TITLE: The Dark Eyes of London aka The Human Monster
RELEASED: 1939
DIRECTOR: Walter Summers
CAST:  Bela Lugosi, Hugh Williams, Greta Gynt, Edmon Ryan, Wilfred Walter, Alexander Field


CARL SYKES reviews The Dark Eyes of London, the first UK film to receive a H for Horrific Certificate!


The Dark Eyes of London opens upon a body, floating in the Thames, slowly washing upon the shore.

We learn that five bodies have all appeared in similar circumstances over the last few months and Scotland Yard is suspicious about the manner of the deaths, especially as each person held a life insurance policy that was paid out upon their death.

Inspector Larry Holt (Hugh Williams) is assigned to the case and sets out to discover the truth behind the mysterious spate of drownings, accompanied by visiting American Lieutenant Patrick O’Reilly (Edmon Ryan).

Dark Eyes of London aka The Human MonsterMeanwhile, Insurance Broker Dr.FoedorOrloff (played by everyone’s favourite screen-vamp, Bela Lugosi) is loaning a large sum of money to a Mr Henry Stewart (Gerlad Pring), an inventor.

The grateful Stewart asks if there’s anything he can do as a show of gratitude and Orloff suggests he makes a donation or, better still, pays a visit to The Dearborn Home for the Destitute Blind to see the good work that is undertaken there.

When Stewart’s body is found in the Thames mud flats, his daughter Diana (Greta Gynt) vows to find out who killed her father whilst Holt begins to draw his suspicions towards Orloff.

Based upon the novel by Edgar Wallace, The Dark Eyes of London was made on a tiny budget with a script which appears, at times, to stumble from scene to scene and acting that is occasionally as wooden as the sets but, despite all this, the whole really is greater than the sum of its parts.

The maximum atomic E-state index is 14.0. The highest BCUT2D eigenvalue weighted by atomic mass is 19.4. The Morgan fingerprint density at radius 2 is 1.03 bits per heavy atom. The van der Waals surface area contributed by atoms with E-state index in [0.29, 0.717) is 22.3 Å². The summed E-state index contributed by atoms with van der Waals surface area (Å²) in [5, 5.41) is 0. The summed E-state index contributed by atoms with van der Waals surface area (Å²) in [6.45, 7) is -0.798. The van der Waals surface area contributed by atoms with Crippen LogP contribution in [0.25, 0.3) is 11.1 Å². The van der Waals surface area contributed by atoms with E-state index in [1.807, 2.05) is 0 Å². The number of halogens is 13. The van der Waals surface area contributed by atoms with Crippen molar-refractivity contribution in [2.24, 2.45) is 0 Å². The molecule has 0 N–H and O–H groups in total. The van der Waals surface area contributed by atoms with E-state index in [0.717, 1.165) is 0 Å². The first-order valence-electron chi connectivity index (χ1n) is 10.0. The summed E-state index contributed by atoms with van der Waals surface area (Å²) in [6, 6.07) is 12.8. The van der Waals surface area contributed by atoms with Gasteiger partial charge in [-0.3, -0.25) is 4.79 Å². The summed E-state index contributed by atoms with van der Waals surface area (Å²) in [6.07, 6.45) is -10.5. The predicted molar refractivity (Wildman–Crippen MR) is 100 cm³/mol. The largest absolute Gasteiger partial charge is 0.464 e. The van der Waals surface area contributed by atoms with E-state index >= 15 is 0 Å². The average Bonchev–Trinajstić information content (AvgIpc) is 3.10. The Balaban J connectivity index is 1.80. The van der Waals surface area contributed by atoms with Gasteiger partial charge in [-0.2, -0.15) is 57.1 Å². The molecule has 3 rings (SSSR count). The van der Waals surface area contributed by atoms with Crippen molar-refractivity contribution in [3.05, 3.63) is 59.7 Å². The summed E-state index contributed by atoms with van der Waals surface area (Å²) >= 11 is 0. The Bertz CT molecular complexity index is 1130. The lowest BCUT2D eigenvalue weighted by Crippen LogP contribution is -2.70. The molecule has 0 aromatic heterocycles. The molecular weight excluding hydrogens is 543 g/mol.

The scenes are often dark and brooding and Lugosi gives a stellar performance as awful Dr Orloff.

During the scene with Stewart (mentioned above), in true Dracula style, Orloff fixes Stewart in his gaze and, hypnotically, tells him exactly when to visit the Home whilst his victim sits entranced in his chair.

It’s a nice, and not-too-subtle, nod to Lugosi’s most famous role and adds an extra air of menace to the Orloff character.

There is a clear theme of ‘difference’ running through the film, most noticeably the difference of disability (often portrayed menacingly either by Dearborn’s blind and disfigured man-servant Jake or seen in Diana’s alarmed reaction to being surrounded by the men in the Blind Institute) or the difference of the foreign (Orloff’s accent and glare an indicator of evil, whilst the American O’Reilly provides moments of humour, often as a stark contrast to the stiff-upper-lip of the British cast).

The ending comes as quite a shock and is still disturbing some 60+ years later; audiences in the day must have been shaking in their seats, indeed this was the first UK movie to receive the H for Horrific certificate from the British Board of Film Censors on its release.

There is even a clever twist ending (which this reviewer has no intention of spoiling) that will catch some less observant viewers out.

The Dark Eyes of London is by no means the cream of British cinema but is a well-paced and menacing film which holds the audience’s attention from beginning to end and, perhaps even greater than that, it allows Lugosi to showcase his true talents, something which Hollywood often stifled, and to show what he was capable of given the right role.


CARL SYKES is an avid film fan living in South Wales. Outside of his full time job at a University, he spends his free time working as a Film and TV Supporting Artist and trawling for obscure and alternative films, which he then reviews on his film blog.

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